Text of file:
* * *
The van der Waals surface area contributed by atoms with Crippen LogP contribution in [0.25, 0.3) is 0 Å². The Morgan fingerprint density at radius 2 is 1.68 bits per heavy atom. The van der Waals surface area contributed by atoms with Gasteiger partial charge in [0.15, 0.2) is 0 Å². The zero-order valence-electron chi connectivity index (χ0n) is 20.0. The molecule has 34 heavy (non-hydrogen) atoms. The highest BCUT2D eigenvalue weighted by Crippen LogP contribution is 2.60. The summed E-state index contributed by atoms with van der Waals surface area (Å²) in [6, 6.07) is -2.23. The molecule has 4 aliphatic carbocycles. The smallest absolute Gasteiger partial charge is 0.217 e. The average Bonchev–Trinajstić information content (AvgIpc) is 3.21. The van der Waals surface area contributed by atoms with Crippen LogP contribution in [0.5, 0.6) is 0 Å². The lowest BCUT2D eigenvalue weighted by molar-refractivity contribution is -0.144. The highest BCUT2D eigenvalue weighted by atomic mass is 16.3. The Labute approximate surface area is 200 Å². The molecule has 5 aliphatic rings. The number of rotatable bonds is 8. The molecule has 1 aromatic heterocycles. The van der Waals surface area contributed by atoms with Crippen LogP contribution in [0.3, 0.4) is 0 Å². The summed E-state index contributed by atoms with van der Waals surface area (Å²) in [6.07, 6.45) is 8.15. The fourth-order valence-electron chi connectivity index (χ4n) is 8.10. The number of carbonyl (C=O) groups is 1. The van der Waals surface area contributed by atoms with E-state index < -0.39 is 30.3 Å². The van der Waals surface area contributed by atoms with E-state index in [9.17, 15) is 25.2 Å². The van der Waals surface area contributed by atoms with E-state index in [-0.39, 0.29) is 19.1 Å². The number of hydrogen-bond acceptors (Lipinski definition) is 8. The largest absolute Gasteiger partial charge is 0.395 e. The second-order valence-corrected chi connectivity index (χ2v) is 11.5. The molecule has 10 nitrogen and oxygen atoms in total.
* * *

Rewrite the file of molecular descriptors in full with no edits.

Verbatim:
The van der Waals surface area contributed by atoms with Crippen LogP contribution in [0.25, 0.3) is 0 Å². The Morgan fingerprint density at radius 2 is 1.68 bits per heavy atom. The van der Waals surface area contributed by atoms with Gasteiger partial charge in [0.15, 0.2) is 0 Å². The zero-order valence-electron chi connectivity index (χ0n) is 20.0. The molecule has 34 heavy (non-hydrogen) atoms. The highest BCUT2D eigenvalue weighted by Crippen LogP contribution is 2.60. The summed E-state index contributed by atoms with van der Waals surface area (Å²) in [6, 6.07) is -2.23. The molecule has 4 aliphatic carbocycles. The smallest absolute Gasteiger partial charge is 0.217 e. The average Bonchev–Trinajstić information content (AvgIpc) is 3.21. The van der Waals surface area contributed by atoms with Crippen LogP contribution in [0.5, 0.6) is 0 Å². The lowest BCUT2D eigenvalue weighted by molar-refractivity contribution is -0.144. The highest BCUT2D eigenvalue weighted by atomic mass is 16.3. The Labute approximate surface area is 200 Å². The molecule has 5 aliphatic rings. The number of rotatable bonds is 8. The molecule has 1 aromatic heterocycles. The van der Waals surface area contributed by atoms with Crippen LogP contribution in [0.3, 0.4) is 0 Å². The summed E-state index contributed by atoms with van der Waals surface area (Å²) in [6.07, 6.45) is 8.15. The fourth-order valence-electron chi connectivity index (χ4n) is 8.10. The number of carbonyl (C=O) groups is 1. The van der Waals surface area contributed by atoms with E-state index < -0.39 is 30.3 Å². The van der Waals surface area contributed by atoms with E-state index in [9.17, 15) is 25.2 Å². The van der Waals surface area contributed by atoms with E-state index in [-0.39, 0.29) is 19.1 Å². The number of hydrogen-bond acceptors (Lipinski definition) is 8. The largest absolute Gasteiger partial charge is 0.395 e. The second-order valence-corrected chi connectivity index (χ2v) is 11.5. The molecule has 10 nitrogen and oxygen atoms in total.